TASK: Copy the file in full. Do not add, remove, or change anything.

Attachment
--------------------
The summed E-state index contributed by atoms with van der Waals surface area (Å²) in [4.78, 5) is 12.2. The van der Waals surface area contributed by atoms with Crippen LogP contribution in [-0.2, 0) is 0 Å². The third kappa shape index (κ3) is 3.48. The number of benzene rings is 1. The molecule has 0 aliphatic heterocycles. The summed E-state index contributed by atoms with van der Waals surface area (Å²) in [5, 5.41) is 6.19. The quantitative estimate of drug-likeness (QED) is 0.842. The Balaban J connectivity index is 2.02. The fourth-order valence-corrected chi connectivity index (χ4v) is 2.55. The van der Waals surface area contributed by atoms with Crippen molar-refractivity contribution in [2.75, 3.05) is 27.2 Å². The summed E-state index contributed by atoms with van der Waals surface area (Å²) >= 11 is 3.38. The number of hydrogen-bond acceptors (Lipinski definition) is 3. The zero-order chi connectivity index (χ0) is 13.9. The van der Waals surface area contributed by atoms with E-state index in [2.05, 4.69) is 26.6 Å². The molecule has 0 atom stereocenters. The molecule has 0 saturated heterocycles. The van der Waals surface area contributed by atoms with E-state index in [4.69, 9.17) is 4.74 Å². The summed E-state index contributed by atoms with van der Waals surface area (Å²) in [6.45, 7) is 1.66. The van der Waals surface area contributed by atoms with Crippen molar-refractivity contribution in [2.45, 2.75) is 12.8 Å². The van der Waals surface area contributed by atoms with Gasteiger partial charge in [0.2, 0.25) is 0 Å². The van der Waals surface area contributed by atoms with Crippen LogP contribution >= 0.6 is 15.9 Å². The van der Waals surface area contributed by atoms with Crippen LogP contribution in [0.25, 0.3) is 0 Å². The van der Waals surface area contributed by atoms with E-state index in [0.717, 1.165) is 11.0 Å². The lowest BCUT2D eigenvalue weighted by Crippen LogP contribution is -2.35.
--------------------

The summed E-state index contributed by atoms with van der Waals surface area (Å²) in [4.78, 5) is 12.2. The van der Waals surface area contributed by atoms with Crippen LogP contribution in [-0.2, 0) is 0 Å². The third kappa shape index (κ3) is 3.48. The number of benzene rings is 1. The molecule has 0 aliphatic heterocycles. The summed E-state index contributed by atoms with van der Waals surface area (Å²) in [5, 5.41) is 6.19. The quantitative estimate of drug-likeness (QED) is 0.842. The Balaban J connectivity index is 2.02. The fourth-order valence-corrected chi connectivity index (χ4v) is 2.55. The van der Waals surface area contributed by atoms with Crippen molar-refractivity contribution in [2.75, 3.05) is 27.2 Å². The summed E-state index contributed by atoms with van der Waals surface area (Å²) >= 11 is 3.38. The number of hydrogen-bond acceptors (Lipinski definition) is 3. The zero-order chi connectivity index (χ0) is 13.9. The van der Waals surface area contributed by atoms with E-state index in [2.05, 4.69) is 26.6 Å². The molecule has 0 atom stereocenters. The molecule has 0 saturated heterocycles. The van der Waals surface area contributed by atoms with E-state index in [4.69, 9.17) is 4.74 Å². The summed E-state index contributed by atoms with van der Waals surface area (Å²) in [6.45, 7) is 1.66. The van der Waals surface area contributed by atoms with Crippen molar-refractivity contribution in [2.45, 2.75) is 12.8 Å². The van der Waals surface area contributed by atoms with Gasteiger partial charge in [0.2, 0.25) is 0 Å². The van der Waals surface area contributed by atoms with Crippen LogP contribution >= 0.6 is 15.9 Å². The van der Waals surface area contributed by atoms with Crippen LogP contribution in [0.25, 0.3) is 0 Å². The van der Waals surface area contributed by atoms with E-state index in [0.717, 1.165) is 11.0 Å². The lowest BCUT2D eigenvalue weighted by Crippen LogP contribution is -2.35.